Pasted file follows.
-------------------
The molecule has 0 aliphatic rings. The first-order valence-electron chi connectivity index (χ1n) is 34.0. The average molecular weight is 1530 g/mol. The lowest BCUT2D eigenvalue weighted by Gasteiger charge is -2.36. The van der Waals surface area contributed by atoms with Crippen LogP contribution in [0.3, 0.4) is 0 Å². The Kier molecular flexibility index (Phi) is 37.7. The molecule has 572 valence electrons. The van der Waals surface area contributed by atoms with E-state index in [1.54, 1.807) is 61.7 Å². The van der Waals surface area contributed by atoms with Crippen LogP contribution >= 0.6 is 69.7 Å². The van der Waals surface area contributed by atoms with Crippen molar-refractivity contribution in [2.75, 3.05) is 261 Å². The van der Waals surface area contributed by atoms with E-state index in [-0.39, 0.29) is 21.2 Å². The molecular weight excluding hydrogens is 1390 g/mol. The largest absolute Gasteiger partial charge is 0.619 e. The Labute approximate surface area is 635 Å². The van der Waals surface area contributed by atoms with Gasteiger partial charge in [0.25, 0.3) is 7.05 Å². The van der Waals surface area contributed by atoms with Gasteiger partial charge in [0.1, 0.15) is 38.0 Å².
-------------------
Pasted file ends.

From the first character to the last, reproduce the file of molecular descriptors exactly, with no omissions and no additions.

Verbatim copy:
The molecule has 0 aliphatic rings. The first-order valence-electron chi connectivity index (χ1n) is 34.0. The average molecular weight is 1530 g/mol. The lowest BCUT2D eigenvalue weighted by Gasteiger charge is -2.36. The van der Waals surface area contributed by atoms with Crippen LogP contribution in [0.3, 0.4) is 0 Å². The Kier molecular flexibility index (Phi) is 37.7. The molecule has 572 valence electrons. The van der Waals surface area contributed by atoms with E-state index in [1.54, 1.807) is 61.7 Å². The van der Waals surface area contributed by atoms with Crippen LogP contribution >= 0.6 is 69.7 Å². The van der Waals surface area contributed by atoms with Crippen molar-refractivity contribution in [2.75, 3.05) is 261 Å². The van der Waals surface area contributed by atoms with E-state index in [-0.39, 0.29) is 21.2 Å². The molecular weight excluding hydrogens is 1390 g/mol. The largest absolute Gasteiger partial charge is 0.619 e. The Labute approximate surface area is 635 Å². The van der Waals surface area contributed by atoms with Gasteiger partial charge in [0.25, 0.3) is 7.05 Å². The van der Waals surface area contributed by atoms with Gasteiger partial charge in [0.1, 0.15) is 38.0 Å².